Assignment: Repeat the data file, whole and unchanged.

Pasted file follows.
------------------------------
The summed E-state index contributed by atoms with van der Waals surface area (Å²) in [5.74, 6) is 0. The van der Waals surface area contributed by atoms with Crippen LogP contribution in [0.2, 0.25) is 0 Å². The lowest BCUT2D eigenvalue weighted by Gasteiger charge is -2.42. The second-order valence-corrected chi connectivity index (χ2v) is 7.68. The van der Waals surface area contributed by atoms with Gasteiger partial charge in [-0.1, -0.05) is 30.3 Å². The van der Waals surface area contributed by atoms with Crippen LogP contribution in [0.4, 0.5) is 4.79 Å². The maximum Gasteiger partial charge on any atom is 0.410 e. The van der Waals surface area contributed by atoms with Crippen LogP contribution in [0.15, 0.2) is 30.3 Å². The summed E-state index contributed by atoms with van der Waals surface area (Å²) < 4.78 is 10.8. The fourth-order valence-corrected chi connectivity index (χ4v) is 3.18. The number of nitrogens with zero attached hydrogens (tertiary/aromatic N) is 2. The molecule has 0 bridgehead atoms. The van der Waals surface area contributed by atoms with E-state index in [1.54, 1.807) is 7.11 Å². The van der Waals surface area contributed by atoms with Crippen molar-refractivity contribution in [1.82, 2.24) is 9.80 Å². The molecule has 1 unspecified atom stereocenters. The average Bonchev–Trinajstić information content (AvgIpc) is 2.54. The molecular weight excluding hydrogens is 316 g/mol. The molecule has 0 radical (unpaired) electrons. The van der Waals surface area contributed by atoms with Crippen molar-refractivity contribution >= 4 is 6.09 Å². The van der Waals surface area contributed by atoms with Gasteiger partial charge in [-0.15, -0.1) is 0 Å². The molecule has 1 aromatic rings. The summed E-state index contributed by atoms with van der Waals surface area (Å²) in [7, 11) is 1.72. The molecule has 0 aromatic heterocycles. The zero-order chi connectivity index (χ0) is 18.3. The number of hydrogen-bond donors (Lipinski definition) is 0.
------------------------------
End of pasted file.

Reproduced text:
The summed E-state index contributed by atoms with van der Waals surface area (Å²) in [5.74, 6) is 0. The van der Waals surface area contributed by atoms with Crippen LogP contribution in [0.2, 0.25) is 0 Å². The lowest BCUT2D eigenvalue weighted by Gasteiger charge is -2.42. The second-order valence-corrected chi connectivity index (χ2v) is 7.68. The van der Waals surface area contributed by atoms with Gasteiger partial charge in [-0.1, -0.05) is 30.3 Å². The van der Waals surface area contributed by atoms with Crippen LogP contribution in [0.4, 0.5) is 4.79 Å². The maximum Gasteiger partial charge on any atom is 0.410 e. The van der Waals surface area contributed by atoms with Crippen LogP contribution in [0.15, 0.2) is 30.3 Å². The summed E-state index contributed by atoms with van der Waals surface area (Å²) < 4.78 is 10.8. The fourth-order valence-corrected chi connectivity index (χ4v) is 3.18. The number of nitrogens with zero attached hydrogens (tertiary/aromatic N) is 2. The molecule has 0 bridgehead atoms. The van der Waals surface area contributed by atoms with E-state index in [1.54, 1.807) is 7.11 Å². The van der Waals surface area contributed by atoms with Crippen molar-refractivity contribution in [1.82, 2.24) is 9.80 Å². The molecule has 1 unspecified atom stereocenters. The average Bonchev–Trinajstić information content (AvgIpc) is 2.54. The molecular weight excluding hydrogens is 316 g/mol. The molecule has 0 radical (unpaired) electrons. The van der Waals surface area contributed by atoms with Crippen molar-refractivity contribution >= 4 is 6.09 Å². The van der Waals surface area contributed by atoms with Gasteiger partial charge in [-0.15, -0.1) is 0 Å². The molecule has 1 aromatic rings. The summed E-state index contributed by atoms with van der Waals surface area (Å²) in [7, 11) is 1.72. The molecule has 0 aromatic heterocycles. The zero-order chi connectivity index (χ0) is 18.3. The number of hydrogen-bond donors (Lipinski definition) is 0.